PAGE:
FOOD
October 15, 2009 | By Michael Klein INQUIRER STAFF WRITER
Just as the Constitution represents the work of many creators under James Madison, so too did last Thursday's Liberty Medal gala at the National Constitution Center. To feed honoree Steven Spielberg, presenter President Bill Clinton, and nearly 500 guests (Gov. Rendell, Mayor Nutter, and Sister Mary Scullion), a team of VIP chefs was assembled, including Jean-Marie Lacroix, Guillermo Pernot, and several of his colleagues from Cuba Libre. "We're cooking for stars and these are the stars that I can bring to the table," said John D'Amelio of Max & Me Catering, owned by Libre Management, which handled the banquet.
FOOD
February 21, 1997 | by Stan Hochman, Daily News Restaurant Reviewer
During lunch at Nick's Bar & Grill, four of us shoehorned into a booth, lovely bride asks if she can have the portobello mushroom sandwich without the hot Italian sausage. Waitress inhales warily and says something like, "A great deal of time and energy have been put into developing these recipes and we'd like you to have them as is; if not, we urge you to try something else. " Dinner upstairs at Nicholas Nickolas a week later: We dine in a luxurious booth, overlooking Rittenhouse Square, a dimmer switch controlling the ceiling light, bright for reading the menu, romantically soft through dinner.
NEWS
August 25, 2000 | by Sono Motoyama, Daily News Staff Writer
One of the first things Ben says after we're seated is, "When you walk by this place, you see all these beautiful people, but when you're sitting inside, they're not so beautiful. Like that guy. " We are sitting in Bleu, restaurateur Neil Stein's latest entry in the bistro stakes - not to be confused with Stein's other French color, Rouge, his first bistro on Rittenhouse Square, or with Stephen Starr's l'Ange Bleu (aka the Blue Angel) at the other end of town. All right, so the fabulousness quotient may not be as high here as it once seemed at Rouge when it opened two years ago. Nevertheless, you've got to hand it to Stein.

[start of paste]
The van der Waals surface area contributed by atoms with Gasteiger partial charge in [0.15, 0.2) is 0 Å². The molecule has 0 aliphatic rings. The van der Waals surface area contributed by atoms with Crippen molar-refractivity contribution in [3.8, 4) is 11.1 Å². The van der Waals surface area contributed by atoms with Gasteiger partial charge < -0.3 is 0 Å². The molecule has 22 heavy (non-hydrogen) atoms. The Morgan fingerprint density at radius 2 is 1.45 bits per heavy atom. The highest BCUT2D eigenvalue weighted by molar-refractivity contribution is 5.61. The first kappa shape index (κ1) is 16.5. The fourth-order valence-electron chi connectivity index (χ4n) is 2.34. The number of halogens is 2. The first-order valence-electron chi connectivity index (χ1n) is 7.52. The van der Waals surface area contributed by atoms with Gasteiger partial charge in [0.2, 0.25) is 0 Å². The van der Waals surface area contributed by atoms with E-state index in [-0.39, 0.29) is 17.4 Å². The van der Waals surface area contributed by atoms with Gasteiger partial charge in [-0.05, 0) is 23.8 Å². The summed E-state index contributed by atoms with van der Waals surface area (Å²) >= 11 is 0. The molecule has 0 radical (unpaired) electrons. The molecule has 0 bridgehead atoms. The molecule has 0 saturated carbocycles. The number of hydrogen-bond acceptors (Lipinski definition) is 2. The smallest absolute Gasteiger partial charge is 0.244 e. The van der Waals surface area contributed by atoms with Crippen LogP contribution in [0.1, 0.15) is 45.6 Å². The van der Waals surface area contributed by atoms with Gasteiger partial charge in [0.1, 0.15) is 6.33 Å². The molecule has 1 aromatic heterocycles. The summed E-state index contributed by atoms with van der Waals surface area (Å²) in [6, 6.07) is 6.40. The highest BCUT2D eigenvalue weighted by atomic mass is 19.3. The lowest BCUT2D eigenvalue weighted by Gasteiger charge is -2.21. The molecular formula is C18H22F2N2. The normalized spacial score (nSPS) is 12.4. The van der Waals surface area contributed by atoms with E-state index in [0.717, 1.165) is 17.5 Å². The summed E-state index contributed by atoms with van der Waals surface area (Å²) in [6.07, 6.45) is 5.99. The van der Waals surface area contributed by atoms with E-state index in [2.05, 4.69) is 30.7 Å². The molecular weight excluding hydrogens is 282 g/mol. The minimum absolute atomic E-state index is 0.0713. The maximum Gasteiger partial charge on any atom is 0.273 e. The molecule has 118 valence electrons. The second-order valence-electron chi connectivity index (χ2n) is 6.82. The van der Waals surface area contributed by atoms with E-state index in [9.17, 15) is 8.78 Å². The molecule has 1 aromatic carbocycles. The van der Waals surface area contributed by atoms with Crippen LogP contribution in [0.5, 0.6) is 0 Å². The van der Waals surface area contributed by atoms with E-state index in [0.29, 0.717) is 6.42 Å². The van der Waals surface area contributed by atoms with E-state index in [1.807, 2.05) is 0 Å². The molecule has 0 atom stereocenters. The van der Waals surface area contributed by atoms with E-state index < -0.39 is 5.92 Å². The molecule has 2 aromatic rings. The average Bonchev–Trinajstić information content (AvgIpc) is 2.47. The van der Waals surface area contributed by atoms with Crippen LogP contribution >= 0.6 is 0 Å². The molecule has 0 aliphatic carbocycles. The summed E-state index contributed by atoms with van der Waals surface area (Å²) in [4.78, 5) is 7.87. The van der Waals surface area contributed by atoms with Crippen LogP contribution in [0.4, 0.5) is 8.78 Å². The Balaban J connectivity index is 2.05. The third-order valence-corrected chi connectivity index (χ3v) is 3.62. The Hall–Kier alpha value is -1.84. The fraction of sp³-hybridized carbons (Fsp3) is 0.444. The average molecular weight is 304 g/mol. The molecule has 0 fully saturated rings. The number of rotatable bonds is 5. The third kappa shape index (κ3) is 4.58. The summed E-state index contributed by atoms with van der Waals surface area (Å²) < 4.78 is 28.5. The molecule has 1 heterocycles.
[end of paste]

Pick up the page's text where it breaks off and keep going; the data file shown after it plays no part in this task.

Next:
FOOD
November 1, 1995 | by Maria Gallagher, Daily News Food Editor
Had my first taste of wild boar the other night. It tasted like . . . no, not chicken, but something in between a veal chop and a pork chop. The civilized setting was Pattaya Grill, a new Thai-French restaurant on Chestnut Street near 40th, occupying the spot where Sweet Basil used to be. Pattaya is named for a beach resort in Thailand and has a sister restaurant directly across the street: Owner Manoch Pornmukda also operates the Thai Singha House...
ENTERTAINMENT
October 31, 1986 | By SAM GUGINO, Daily News Restaurant Reviewer
For years before their Super Bowl appearance in January, the New England Patriots were cursed as a team with great talent and potential - but unable to put it all together to get into the big one. Having opened in June, the Greenwood Grille has a much shorter history but suffers a similar problem. The elements for a splendid restaurant are there but in several critical areas (in football parlance, execution), it comes up short. The restaurant inhabits the leased SEPTA Jenkintown station.